John Leahy, Airbus chief operating officer customers, says there are two A380 slots available by the end of 2015 and a few more in 2016. “I'm not concerned right now,” Leahy tells Aviation Week. But at any given time, he says he would like “to have around two years of production” as a backlog. He points out that potential A380 customers often do not want to wait several years for deliveries, thus ordering rather late.
Airbus has delivered 92 A380s to nine customers serving 73 routes and 32 airports. It plans to hand over 30 aircraft this year, although it collected only four firm orders in 2012 (from Transaero Airlines). It also signed a letter of intent for five more with Singapore Airlines, and while that commitment has yet to be firmed up, Leahy predicts it will be before year-end, bringing the 2012 A380 orders total to nine. Leahy also hints that he is talking with another customer that could place a “significant order” before Dec. 31, but that commitment would be initially a memorandum of understanding.
Next year, A380 production will drop to fewer than 30 aircraft per year because of the introduction of fixes to the wing, but Airbus says that it will average 30 per year over the next two years. It eventually targets a rate of four aircraft per month. Even at that rate, the current backlog would be sufficient for more than three years of production; at the slower output, it is equivalent to over four years, not counting cancellations from Hong Kong Airlines and Kingfisher.
Leahy says he is still convinced “that we made the right decision” in building the A380. He expects demand to improve next year and “certainly” in 2014. He attributes the current market weakness to legacy airlines being more affected by the downturn than low-cost carriers, which have placed most of the big orders for other models such as the Boeing 737 MAX and Airbus A320NEO. But he asks, “how are we going to double [revenue passenger kilometers] in the next 15 years,” other than by using larger aircraft?
Unlike the A380, which is tied solely to the fortunes of the high-capacity passenger market, the 747-8 backlog mostly consists of freighters, making it largely beholden to the ups and downs of the international air cargo business. Having recently sustained the loss of five valuable 747-8F orders from the leasing unit of Dubai Aerospace Enterprise (DAE), Boeing acknowledges that the cargo market is battling tough times.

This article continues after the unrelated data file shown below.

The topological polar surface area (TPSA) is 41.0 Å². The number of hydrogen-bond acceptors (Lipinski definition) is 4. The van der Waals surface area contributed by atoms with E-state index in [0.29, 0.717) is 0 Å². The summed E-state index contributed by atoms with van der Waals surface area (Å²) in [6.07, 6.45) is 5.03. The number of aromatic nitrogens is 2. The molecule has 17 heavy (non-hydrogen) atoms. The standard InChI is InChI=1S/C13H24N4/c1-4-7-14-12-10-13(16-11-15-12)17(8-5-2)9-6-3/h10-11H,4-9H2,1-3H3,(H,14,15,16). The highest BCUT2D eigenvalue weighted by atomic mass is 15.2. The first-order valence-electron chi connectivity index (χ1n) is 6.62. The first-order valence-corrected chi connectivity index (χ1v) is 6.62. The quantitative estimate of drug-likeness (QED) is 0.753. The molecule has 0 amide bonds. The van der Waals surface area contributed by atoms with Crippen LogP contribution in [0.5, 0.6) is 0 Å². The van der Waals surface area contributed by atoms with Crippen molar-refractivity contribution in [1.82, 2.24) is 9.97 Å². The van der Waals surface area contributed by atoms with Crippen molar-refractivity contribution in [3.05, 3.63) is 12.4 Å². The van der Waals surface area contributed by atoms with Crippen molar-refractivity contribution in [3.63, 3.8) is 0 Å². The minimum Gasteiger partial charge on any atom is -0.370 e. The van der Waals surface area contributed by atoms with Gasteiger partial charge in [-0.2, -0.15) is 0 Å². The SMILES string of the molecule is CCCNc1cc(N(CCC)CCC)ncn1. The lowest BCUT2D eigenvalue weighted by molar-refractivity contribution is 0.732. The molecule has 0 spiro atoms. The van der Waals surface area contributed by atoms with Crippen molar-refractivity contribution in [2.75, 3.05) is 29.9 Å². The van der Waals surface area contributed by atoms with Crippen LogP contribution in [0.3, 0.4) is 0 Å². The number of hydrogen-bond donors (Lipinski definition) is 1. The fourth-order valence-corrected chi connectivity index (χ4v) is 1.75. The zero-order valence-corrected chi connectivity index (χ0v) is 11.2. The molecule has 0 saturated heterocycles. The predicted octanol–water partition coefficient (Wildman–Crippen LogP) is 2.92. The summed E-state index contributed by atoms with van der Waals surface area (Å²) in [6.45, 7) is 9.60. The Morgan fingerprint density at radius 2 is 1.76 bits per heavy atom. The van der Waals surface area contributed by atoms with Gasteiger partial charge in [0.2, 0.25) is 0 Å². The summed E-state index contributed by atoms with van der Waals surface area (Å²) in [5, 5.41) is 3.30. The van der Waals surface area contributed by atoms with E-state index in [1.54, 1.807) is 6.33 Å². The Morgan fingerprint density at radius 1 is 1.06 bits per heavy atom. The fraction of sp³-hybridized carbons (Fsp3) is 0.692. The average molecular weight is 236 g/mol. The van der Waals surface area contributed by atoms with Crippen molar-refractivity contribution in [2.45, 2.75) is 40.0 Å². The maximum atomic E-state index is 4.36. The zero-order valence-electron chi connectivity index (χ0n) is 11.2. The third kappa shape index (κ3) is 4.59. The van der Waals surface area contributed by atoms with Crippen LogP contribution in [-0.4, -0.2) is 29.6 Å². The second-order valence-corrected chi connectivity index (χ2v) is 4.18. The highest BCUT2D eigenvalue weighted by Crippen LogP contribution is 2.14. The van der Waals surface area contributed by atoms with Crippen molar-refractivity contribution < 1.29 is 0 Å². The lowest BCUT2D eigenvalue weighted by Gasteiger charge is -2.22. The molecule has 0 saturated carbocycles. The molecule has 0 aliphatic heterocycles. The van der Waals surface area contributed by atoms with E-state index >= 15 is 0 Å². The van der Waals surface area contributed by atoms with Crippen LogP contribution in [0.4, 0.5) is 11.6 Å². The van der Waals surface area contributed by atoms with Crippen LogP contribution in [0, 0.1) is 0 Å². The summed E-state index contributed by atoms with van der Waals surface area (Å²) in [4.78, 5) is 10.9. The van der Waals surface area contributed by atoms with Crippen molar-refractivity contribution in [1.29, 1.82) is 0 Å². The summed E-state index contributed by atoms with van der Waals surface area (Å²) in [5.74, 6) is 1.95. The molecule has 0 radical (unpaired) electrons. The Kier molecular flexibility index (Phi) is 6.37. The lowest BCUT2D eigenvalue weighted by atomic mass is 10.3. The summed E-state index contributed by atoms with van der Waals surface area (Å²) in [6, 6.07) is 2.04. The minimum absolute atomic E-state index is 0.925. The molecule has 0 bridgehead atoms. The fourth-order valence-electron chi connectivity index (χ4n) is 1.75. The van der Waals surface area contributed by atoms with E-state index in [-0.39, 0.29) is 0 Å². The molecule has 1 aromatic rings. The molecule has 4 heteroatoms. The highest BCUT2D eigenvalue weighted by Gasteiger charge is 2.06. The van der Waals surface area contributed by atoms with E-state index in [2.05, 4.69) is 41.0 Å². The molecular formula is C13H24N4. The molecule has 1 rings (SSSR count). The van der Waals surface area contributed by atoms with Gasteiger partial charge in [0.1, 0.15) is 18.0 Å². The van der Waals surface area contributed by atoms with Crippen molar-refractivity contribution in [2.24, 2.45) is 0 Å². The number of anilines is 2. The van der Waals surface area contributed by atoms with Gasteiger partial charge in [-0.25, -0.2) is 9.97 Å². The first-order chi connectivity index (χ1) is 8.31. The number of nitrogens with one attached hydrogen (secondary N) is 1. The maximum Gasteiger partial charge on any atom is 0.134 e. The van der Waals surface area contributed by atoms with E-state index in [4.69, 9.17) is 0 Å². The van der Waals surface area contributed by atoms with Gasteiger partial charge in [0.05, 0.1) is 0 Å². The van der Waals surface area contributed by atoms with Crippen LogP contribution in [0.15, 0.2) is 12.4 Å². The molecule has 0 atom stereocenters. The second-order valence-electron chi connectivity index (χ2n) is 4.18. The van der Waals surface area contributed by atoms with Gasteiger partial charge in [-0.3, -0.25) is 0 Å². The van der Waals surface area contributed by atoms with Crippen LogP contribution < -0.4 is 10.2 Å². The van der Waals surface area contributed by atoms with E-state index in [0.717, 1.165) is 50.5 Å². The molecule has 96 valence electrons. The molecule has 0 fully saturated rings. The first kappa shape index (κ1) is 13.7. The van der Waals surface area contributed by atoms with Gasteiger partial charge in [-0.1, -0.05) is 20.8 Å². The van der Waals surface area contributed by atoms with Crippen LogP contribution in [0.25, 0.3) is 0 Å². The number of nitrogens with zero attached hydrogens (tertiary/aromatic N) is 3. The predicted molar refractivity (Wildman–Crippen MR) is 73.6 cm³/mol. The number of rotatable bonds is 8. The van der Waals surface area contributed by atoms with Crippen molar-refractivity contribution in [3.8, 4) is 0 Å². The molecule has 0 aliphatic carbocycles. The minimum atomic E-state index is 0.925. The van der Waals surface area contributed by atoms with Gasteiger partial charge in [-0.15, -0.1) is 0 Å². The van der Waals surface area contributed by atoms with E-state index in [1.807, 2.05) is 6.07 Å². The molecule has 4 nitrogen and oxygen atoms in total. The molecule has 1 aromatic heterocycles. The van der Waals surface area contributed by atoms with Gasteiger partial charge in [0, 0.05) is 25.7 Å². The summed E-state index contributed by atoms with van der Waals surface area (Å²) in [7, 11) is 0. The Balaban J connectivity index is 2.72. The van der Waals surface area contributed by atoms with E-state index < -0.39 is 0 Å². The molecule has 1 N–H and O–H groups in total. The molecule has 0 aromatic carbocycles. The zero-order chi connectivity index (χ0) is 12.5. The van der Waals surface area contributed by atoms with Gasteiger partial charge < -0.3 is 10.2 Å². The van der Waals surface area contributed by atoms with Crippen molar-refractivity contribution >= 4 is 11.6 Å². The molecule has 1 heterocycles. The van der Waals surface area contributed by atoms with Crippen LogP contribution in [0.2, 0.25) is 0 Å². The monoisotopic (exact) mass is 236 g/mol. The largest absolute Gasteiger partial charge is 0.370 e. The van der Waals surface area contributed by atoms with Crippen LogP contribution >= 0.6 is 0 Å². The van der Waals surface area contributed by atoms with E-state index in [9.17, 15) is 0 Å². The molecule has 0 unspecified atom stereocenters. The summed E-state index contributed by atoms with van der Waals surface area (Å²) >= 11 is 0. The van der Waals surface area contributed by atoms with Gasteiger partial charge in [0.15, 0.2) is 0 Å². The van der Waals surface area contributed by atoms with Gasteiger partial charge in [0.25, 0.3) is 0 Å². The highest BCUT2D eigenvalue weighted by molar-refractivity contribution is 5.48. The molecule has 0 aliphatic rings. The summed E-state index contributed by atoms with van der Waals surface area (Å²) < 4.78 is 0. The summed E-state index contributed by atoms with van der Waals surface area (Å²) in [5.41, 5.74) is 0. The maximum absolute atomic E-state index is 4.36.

With the DAE cancellation, Boeing is left with net firm orders for just two 747-8Fs in 2012, following orders for five from Air China and two from an unidentified customer. The result is that, after 37 deliveries and despite Boeing's best sales efforts, the firm-order backlog has shrunk to 71, or just under three years of production at the current rate of two per month.
Launch customer Cargolux has already taken seven of 13 747-8Fs on firm order, but it is searching for a new strategic partner after Qatar Airways indicated it wants to sell its 35% stake. The two carriers have clashed on strategy issues, particularly Qatar's proposal to convert some of the 747-8 orders into those for the much smaller 777F.
The Cargolux case highlights a fundamental concern about the 747-8F: It is a very large freighter and, with cargo markets in a crisis mode now, there are few who can afford it. “The aircraft is simply too big for us,” says one airline CEO, who has both considered buying the type and looked at investing in Cargolux.
Yet Boeing has no plans to change the production rate and maintains its faith that the 747 freighter and passenger model market will return to health in the longer term. However, with deliveries outpacing orders, will that occur in time to sustain the 747-8 production line? The answer is “yes,” according to 747 Vice President and General Manager Elizabeth Lund, who says that despite the current market softness, freight operators continue to take delivery of the more efficient, newer models while grounding older, less economical ones such as converted 747-400BCFs.